Broad: Outside and inside, and I’m delighted with the number of people who have come. The first 100 days, 150,000 people. And then we’ve got reservations up through February. And what’s more important is we’re attracting people that otherwise would not go to a museum. About a fourth of the people are people of color. They bring their families, their kids. It’s just great to see that.

Tavis: I would assume that the major factor–one of the major factors–driving that diversity and the numbers, period, is that you’ve made it free. You didn’t have to do that. Why free?

Broad: Well, we thought about it and our job was how do we get to the broadest possible public? You know, if a family of four want to come, even if we charge $15, that’s $60. So we didn’t want anyone not to be overcome because of the admissions charge.

Tavis: In your life, you didn’t grow up a wealthy kid in Detroit.

Broad: I did not.

Tavis: So in your life, what’s been the role of art, and why do you think that exposing everyday people to art is so important?

Broad: I think it lifts their spirits. I think it stimulates creativity. It got me thinking about things outside a world of business, frankly. I love being with artists as opposed to bankers, lawyers and other business people. They have a different view of the world which is worth listening to and seeing.

Tavis: Tell me about the stuff on the inside of The Broad, the artwork.

Broad: Well, it starts with work of about 1953, Robert Rauschenberg, Jasper Johns, Cy Twombly, and then moves forward. We’ve got a great collection of Roy Lichtenstein. You already mentioned earlier the largest collection of Jeff Koons, the largest collection of Cindy Sherman, and a number of other artists.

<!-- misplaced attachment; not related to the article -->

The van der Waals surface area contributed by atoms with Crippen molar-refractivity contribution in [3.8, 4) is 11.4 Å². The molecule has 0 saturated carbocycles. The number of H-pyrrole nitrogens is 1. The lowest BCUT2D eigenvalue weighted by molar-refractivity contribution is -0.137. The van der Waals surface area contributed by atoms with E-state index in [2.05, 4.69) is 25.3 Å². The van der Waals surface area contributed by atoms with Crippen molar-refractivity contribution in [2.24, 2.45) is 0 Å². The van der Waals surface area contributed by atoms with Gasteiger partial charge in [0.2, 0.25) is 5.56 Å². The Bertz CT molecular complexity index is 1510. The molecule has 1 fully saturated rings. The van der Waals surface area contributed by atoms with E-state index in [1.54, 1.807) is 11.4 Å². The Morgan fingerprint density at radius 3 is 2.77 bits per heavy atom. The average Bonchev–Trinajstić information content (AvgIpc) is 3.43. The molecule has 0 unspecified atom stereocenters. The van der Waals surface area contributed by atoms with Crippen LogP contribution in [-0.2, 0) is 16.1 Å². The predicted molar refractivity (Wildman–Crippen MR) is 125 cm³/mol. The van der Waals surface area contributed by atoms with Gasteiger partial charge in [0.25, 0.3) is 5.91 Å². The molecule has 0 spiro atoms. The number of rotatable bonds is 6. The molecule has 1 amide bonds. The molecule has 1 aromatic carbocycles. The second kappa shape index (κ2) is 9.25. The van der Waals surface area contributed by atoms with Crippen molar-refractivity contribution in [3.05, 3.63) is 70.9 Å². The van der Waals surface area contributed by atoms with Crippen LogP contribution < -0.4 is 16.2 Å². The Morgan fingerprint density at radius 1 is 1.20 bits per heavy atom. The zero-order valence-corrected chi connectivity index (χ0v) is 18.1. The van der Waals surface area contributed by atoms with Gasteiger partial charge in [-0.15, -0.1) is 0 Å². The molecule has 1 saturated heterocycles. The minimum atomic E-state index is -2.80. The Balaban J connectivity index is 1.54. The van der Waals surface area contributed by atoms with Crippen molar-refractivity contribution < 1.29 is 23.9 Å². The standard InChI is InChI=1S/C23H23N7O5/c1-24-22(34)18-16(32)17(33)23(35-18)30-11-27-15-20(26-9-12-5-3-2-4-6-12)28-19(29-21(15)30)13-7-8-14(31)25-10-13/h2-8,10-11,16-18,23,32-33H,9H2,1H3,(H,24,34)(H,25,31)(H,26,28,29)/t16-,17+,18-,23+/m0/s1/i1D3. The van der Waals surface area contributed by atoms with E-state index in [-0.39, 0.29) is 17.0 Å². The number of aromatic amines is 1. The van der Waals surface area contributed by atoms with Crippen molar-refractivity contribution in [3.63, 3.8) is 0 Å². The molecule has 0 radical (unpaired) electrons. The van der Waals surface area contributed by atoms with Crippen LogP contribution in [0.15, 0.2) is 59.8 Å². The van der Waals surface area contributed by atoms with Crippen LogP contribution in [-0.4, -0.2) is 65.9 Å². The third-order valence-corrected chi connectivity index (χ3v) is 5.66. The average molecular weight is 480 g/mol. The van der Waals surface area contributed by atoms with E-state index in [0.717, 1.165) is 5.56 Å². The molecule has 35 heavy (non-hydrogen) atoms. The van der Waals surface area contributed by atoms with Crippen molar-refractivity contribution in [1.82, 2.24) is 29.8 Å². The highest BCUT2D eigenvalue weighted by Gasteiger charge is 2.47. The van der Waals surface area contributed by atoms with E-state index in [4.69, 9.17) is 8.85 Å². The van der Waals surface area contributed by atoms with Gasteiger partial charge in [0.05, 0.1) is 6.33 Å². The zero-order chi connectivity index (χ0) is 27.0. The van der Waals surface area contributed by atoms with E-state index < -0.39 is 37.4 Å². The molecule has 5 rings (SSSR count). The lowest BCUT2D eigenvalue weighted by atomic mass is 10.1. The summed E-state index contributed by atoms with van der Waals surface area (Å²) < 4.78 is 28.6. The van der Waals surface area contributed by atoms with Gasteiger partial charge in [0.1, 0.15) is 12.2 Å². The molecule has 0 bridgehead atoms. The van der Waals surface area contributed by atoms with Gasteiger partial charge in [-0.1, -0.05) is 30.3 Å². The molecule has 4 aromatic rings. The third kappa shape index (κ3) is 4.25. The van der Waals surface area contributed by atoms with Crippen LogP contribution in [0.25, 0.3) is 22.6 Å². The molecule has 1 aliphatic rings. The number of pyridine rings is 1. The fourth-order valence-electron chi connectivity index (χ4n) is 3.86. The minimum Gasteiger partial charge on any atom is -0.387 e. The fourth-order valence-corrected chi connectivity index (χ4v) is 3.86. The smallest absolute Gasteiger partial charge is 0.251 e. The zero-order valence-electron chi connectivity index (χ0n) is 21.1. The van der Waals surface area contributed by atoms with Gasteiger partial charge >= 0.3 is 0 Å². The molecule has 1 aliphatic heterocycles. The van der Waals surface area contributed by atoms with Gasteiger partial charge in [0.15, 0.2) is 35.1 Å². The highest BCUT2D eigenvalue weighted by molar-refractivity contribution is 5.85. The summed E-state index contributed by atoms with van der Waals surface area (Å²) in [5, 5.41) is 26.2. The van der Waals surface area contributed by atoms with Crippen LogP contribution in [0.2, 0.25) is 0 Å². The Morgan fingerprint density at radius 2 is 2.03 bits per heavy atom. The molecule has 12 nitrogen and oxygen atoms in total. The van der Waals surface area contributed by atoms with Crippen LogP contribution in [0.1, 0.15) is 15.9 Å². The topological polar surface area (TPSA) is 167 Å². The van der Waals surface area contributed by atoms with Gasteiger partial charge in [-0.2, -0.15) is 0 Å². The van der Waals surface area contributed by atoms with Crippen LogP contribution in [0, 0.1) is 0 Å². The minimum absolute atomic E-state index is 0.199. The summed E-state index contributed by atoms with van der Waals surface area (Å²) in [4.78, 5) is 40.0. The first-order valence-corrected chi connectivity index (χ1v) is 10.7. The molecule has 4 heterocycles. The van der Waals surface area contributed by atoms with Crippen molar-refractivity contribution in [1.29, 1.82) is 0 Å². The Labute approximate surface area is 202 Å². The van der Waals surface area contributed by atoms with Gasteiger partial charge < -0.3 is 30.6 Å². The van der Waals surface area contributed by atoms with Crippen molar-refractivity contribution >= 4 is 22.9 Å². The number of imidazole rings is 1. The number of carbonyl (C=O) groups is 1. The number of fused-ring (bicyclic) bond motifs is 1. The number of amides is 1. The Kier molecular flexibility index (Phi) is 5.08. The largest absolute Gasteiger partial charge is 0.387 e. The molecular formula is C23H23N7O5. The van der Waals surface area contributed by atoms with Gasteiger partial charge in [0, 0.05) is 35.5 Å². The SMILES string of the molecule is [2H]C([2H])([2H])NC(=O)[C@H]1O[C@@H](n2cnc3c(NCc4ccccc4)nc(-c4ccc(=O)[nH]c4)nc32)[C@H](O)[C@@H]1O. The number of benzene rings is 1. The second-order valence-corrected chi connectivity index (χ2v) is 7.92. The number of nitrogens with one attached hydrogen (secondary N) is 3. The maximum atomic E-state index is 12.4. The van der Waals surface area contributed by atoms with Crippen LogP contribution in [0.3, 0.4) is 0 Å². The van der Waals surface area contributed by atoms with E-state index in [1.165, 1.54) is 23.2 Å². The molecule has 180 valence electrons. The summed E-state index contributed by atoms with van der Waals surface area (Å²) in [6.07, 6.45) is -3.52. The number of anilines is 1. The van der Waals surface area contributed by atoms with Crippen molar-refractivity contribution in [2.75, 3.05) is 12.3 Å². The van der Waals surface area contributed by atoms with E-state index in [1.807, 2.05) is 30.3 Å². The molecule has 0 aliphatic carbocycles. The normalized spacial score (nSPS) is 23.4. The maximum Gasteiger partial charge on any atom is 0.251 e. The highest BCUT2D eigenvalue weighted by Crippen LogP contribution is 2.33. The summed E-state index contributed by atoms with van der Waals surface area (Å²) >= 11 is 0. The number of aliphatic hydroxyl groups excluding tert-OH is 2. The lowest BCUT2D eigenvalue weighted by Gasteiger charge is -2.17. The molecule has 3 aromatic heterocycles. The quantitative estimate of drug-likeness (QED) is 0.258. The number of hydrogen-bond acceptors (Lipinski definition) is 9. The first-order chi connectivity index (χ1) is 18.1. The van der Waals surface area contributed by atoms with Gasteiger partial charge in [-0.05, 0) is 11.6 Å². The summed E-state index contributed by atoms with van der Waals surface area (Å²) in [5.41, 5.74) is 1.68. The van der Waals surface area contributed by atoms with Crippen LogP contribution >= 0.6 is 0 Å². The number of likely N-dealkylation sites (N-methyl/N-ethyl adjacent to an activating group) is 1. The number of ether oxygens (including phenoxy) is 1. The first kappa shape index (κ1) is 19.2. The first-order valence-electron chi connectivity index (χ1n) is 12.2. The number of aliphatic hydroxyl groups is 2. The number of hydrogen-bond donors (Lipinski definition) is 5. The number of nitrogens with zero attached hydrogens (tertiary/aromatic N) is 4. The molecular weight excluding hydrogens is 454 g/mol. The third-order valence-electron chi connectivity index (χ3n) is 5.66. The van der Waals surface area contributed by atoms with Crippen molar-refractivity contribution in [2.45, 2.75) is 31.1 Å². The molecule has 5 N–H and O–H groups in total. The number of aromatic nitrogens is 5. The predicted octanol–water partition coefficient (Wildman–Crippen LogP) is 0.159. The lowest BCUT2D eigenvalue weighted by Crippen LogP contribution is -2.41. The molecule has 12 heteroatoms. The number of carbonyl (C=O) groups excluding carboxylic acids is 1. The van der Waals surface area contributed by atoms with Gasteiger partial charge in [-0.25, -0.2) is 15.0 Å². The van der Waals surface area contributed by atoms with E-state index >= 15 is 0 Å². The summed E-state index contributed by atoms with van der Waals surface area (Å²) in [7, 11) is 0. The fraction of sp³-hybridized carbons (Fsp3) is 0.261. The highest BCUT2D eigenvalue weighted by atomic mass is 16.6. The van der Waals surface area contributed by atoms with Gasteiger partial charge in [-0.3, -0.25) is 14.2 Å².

Tavis: Tell me about the process that one–you, in this case–had to go through to put that museum uniquely situated where it is in downtown, and how you make all of that happen in terms of the architecture, in terms of the–tell me about that process.

Broad: The first thing you need is a collection. My wife was the first collector in our family. We’ve been collecting for 50 years. That’s how we got to 2,000 works. And we want to show these works to the broadest possible public.

We established an art foundation 31 years ago that’s made 8,000 loans to 500 different museums and other venues, and we decided it was time to have a headquarters in Los Angeles because the work was at five different warehouses. We had a small place in Santa Monica that was not open to the public and we thought downtown would be the right place to be.

So we’re delighted to be right next to Walt Disney Concert Hall, across the street from the Museum of Contemporary Art, down the street from the Arts High School, across the street from the Colburn School of Music.

Tavis: They say location, location, location, so I guess they’re right, huh?

Broad: They sure are. And by the way, we’re very happy with the Plaza which has a great restaurant, The Otium. The chef comes from the French Laundry and that’s just opening for dinner this week.

Tavis: Tell me about–I’m curious as to your feelings about the revival, if I can put it that way. I think that’s the right word. The revival of the arts scene, the culture scene. I mean, New York is New York and we all love New York, but L.A. is going through this art and culture renaissance in no small part to you. But what do you make of the way our city is starting to turn?